J. Cole – 4 Your Eyez Only
Released: 9 December 2016
In 2016, we saw Kendrick Lamar take on elements of jazz and funk on his untitled, unmastered compilation, Childish Gambino took on George Clinton and Parliament-styled psychedelic funk, and Drake tried his hand at merging Pop with Hip-Hop and Dancehall. Unlike many of his peers, J. Cole doesn’t take too many risks or stray too far from his boom-bap roots on 4YEO.
4 Your Eyez Only is a cozy offering from J. Cole. Listeners should feel at home as J. Cole performs a few familiar signature moves including carefree tracks such as “Foldin Clothes” along with some new flavor including a two-part piano and violin serenade in “She’s Mine“, reminiscent of Mac Miller on The Divine Feminine album from a few months earlier.
Since Born Sinner my main knock on J. Cole is that he should stop seeking to produce his entire album solo. I respect it from an artistic standpoint, but I think when critics repeat the oft-heard criticism that he’s boring, they’re referring to how comfortable he sounds on each song. This is in regards to Cole’s production and delivery. After a while his songs begin to sound very linear – and not in an “he’s in his pocket” type of way like when Thug is on a London beat or YG on a Mustard beat. But in a “this sounds too easy for him” type of way.
Another knock is that Cole needs features to break the monotony of the album. Hell, even singing features would help – Cole should not be singing some of the hooks and bridges on 4YEO, like the higher notes on “Ville Mentality” and “For Whom The Bell Tolls” I appreciate that he’s trying to make the album more personal by doing this, but his singing voice is not dynamic enough for this, yet. In contrast, the Ari Lennox feature on “Change” feels refreshingly colorful after nearly 8 full songs of Cole trucking it alone. And the Chargaux feature on the title track “4 Your Eyez Only” enhances the emotion on what is arguably the best song on the album.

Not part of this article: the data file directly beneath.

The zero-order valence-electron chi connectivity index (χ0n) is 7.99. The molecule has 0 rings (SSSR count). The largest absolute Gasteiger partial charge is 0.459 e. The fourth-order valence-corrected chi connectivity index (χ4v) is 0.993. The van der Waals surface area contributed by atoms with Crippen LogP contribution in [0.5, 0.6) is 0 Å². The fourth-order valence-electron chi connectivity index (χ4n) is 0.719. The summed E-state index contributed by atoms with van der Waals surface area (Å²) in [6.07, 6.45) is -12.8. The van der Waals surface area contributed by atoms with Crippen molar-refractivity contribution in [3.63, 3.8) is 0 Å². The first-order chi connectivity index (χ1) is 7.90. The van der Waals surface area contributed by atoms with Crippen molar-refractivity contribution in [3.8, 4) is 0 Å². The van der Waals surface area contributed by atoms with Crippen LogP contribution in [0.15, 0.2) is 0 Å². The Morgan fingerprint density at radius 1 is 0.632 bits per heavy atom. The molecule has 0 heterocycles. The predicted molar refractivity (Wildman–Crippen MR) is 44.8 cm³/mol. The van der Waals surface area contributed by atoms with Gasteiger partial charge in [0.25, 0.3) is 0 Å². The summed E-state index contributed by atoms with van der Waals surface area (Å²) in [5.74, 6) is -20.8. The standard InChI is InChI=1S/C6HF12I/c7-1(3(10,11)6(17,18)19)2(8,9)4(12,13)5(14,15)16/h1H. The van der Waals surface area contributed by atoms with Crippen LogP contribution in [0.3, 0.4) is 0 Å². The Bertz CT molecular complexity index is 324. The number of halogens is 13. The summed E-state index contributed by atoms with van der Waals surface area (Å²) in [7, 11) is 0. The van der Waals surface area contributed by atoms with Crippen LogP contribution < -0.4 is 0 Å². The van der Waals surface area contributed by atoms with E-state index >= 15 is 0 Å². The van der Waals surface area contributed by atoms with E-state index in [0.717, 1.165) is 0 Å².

It’s good that J. Cole released a shorter album for the above reasons, but I feel like this project would be better received if it were even shorter. Despite being only 44 minutes, it feels like this album has a lot of filler – in reality it doesn’t because most of the songs tie into the concept – but it feels like there’s a lot of filler. There are whole songs that can be cut out (“Deja Vu“) and parts of songs that can be cut out to improve the overall playability of the album. For example, the “finger in the sky” and “club jumping don’t stop” part of the hook on “Deja Vu” could be removed completely and the whole song would benefit. And the girl’s somber anecdote about her deceased father on “Ville Mentality” breaks the vibe and tempo of an otherwise buoyant ballad about Fayetteville street woes. The relaxed reflection and hazy keys on “Ville Mentality” reminds me of Kendrick Lamar’s “Chapter Six” off his Section.80 project.
There are definitely some great moments on this album, like the Kendrick Lamar Sing About Me-esque urgency and reflection on “4 Your Eyez Only” and Cole’s floaty syllables over the piano riff on “She’s Mine, Pt. 1“, but I’m not sure if there’s a song on this project that I can play all the way through without skipping a verse, a hook, a bridge, or even an outro. Even the bouncy and hopeful track “Change” is plagued with a tearful monologue during the song’s last minute that breaks the song’s tone into two. I’m inclined to fuck with Cole’s music more times than not and I think spiritually, I’m in tact with this album, but musically, this isn’t engaging me.
The shining moment on the album is “Neighbors” where Cole delivers his best Kendrick Lamar interpretation over smacking drums. On the hook, Cole evokes the infamous Hip-Hop paranoia of his white-collar neighbors thinking he sells drugs due to this money and influence. “Neighbors” transitions into the bass guitar-driven “Foldin Clothes“, a carefree sonnet that evokes the same tropic freedom that Cole’s 2011 hit “Can’t Get Enough” did.
I appreciate J. Cole speaking on realness such as police brutality, love, and disparate situations through storytelling, but musically, this project feels flat to me in a similar way that Views by Drake did; Cole sounds restrained. Which is ironic because this is a very open and lyrically free project.
I recommend 4 Your Eyez Only to all Cole supporters and fans of boom-bap. While the album doesn’t take too many chances in terms of sound and production, it reveals maturity from Cole as a writer, producer, and as a socio-politically aware African-American male, and father in 2016.
- I forget where the “neighbors think im sellin dope” phrase in Hip-Hop comes from but that was a pretty cool interpolation by Cole on “Neighbors“.
- It’s hard to listen to “Deja Vu” because it’s all over the place. The hook is weak and idc who had the instrumental first between Cole and Bryson Tiller, but Bryson Tiller’s version (“Exchange“) is the classic and it’s usually tough to create a more memorable song than the original classic.